Seeing parts of Spain that the tourists rarely see.
Again, I’ll keep my introduction really short. After all you came here to read of Tom and Chica’s walk along GR7.
Day 5: Castillo de Castellar (new town) to Castillo de Castellar (old town and castle) 14k
By Tom & Chica, 17th January, 2020
Written by Tom’s wife
After his adventure yesterday, Merlin was up early this morning bounding around shouting ” Me! Me! Me!” Chica opened one eye (she’s not good in the morning) and made it clear that she was happy for him to deputise for her today. She had a lie-in while Tom and Merlin headed back up to Castillar and as you can see, later she helped me deal with her social media fans!
Day 6 started as day 5 ended, by the road. This proved less hazardous than the next section which was on a track by the main road along which groups of lycra-clad cyclists flew in both directions. It was with relief that T & C were able to turn onto a lovely quiet road that wound through the oak forest towards the castillo (castle) high on a rocky outcrop ahead.
After a few kilometres, a very inviting track appeared to the right of the road and despite the marker not being for the GR7, Tom couldn’t resist, wanting to be off tarmac for a while. A bit further on, a post bearing the red and white stripes of the GR routes was a welcome sight and the path through the wood was cool and easy on the feet (all six).
The path eventually came back out onto the road and the castle could now be seen high above. As it started to climb, the road also started to wind so Tom thought he’d try and cut off the corners. But we all know that cutting corners rarely works and sure enough, he soon had to retrace his steps. Eventually, a cobbled path did appear but it proved a steep slog. Plucky little Merlin who’d been trotting along happily up until now started to flag. His tail had been vertical all the way but now began to droop a little. Both were very pleased to see the bar at the top.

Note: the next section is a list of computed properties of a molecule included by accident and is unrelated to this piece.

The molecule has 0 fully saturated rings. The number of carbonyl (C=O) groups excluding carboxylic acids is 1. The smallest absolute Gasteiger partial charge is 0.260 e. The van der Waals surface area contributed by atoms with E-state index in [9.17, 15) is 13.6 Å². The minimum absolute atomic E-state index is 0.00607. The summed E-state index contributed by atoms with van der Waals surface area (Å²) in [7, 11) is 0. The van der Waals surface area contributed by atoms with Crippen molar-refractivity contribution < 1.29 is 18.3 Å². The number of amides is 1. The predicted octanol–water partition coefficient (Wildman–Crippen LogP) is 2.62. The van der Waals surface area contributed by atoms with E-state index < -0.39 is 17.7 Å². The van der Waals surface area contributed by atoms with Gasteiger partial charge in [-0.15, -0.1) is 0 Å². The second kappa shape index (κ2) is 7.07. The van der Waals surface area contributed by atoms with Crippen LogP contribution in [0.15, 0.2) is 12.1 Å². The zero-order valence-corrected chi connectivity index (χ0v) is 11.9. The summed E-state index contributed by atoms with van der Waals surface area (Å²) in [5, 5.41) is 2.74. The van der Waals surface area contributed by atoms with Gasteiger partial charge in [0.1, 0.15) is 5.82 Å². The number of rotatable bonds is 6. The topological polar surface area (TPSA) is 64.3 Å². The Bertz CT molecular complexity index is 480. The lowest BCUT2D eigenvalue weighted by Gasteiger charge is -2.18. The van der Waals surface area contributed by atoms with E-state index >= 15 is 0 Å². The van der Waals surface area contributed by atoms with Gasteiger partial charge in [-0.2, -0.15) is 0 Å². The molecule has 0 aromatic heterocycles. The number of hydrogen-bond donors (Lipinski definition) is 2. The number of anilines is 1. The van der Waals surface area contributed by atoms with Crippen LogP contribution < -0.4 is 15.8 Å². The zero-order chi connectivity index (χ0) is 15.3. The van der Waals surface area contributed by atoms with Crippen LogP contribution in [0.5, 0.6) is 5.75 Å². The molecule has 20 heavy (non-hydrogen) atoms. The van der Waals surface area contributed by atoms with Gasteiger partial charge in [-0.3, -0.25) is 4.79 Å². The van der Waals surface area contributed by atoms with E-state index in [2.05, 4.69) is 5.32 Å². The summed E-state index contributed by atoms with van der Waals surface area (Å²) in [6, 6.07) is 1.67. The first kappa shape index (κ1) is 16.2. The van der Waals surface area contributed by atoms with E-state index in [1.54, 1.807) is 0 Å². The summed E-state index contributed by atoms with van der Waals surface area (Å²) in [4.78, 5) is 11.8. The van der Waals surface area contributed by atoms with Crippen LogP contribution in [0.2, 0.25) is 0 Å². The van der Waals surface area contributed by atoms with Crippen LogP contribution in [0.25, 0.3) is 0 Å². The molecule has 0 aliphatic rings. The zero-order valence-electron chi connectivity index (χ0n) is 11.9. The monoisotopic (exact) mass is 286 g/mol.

It is beautiful spot with wonderful views and the history of the village goes back to the Bronze Age. The prehistoric presence is still evident in the many caves around the area, where enthusiasts can see the wonderful cave drawings. It played an important role in the wars between the Spanish and the Muslims. In such an advantageous strategic position, many cultures wanted to control this strong vantage point.
In the 1960s the new town, where we started today, was built 7 km away in a more convenient location next to the road and the train station. This new model Andalucian town was inaugurated in 1971.
Two years later the Rumasa Group acquired the old village and in 1983 the Spanish government expropriated Castellar and declared it an ‘Historical and Artistic Monument’. By this time, the place was in a state of neglect and the Town Hall invested the equivalent of around £100,000 to restore the old castle and village.
If you ever find yourself in this part of Spain, we strongly recommend a visit.
I can’t do any better than to repeat what I said after the last:
Keep it going, Tom. For the description of your walk is very engaging. To be honest, it is Tom’s wife, G